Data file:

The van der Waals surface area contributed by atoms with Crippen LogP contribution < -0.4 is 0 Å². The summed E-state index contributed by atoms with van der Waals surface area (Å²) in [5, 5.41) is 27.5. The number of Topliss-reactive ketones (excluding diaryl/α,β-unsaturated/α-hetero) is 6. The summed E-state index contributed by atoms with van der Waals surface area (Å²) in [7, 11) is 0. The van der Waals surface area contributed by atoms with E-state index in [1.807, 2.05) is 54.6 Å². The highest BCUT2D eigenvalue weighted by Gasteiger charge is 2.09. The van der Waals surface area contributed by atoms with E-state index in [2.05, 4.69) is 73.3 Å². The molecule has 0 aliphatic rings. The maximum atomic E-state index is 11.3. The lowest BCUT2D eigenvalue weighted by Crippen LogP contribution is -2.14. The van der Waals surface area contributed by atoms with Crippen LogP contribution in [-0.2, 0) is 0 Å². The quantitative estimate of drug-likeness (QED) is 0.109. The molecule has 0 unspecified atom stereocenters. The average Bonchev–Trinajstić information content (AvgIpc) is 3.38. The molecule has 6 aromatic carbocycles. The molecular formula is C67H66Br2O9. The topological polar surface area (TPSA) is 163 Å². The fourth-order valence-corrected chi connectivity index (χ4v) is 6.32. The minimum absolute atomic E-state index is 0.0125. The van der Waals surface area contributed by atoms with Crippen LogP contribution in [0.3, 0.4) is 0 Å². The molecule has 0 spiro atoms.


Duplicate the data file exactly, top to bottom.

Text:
The van der Waals surface area contributed by atoms with Crippen LogP contribution < -0.4 is 0 Å². The summed E-state index contributed by atoms with van der Waals surface area (Å²) in [5, 5.41) is 27.5. The number of Topliss-reactive ketones (excluding diaryl/α,β-unsaturated/α-hetero) is 6. The summed E-state index contributed by atoms with van der Waals surface area (Å²) in [7, 11) is 0. The van der Waals surface area contributed by atoms with E-state index in [1.807, 2.05) is 54.6 Å². The highest BCUT2D eigenvalue weighted by Gasteiger charge is 2.09. The van der Waals surface area contributed by atoms with E-state index in [2.05, 4.69) is 73.3 Å². The molecule has 0 aliphatic rings. The maximum atomic E-state index is 11.3. The lowest BCUT2D eigenvalue weighted by Crippen LogP contribution is -2.14. The van der Waals surface area contributed by atoms with Crippen LogP contribution in [-0.2, 0) is 0 Å². The quantitative estimate of drug-likeness (QED) is 0.109. The molecule has 0 unspecified atom stereocenters. The average Bonchev–Trinajstić information content (AvgIpc) is 3.38. The molecule has 6 aromatic carbocycles. The molecular formula is C67H66Br2O9. The topological polar surface area (TPSA) is 163 Å². The fourth-order valence-corrected chi connectivity index (χ4v) is 6.32. The minimum absolute atomic E-state index is 0.0125. The van der Waals surface area contributed by atoms with Crippen LogP contribution in [0.3, 0.4) is 0 Å². The molecule has 0 spiro atoms.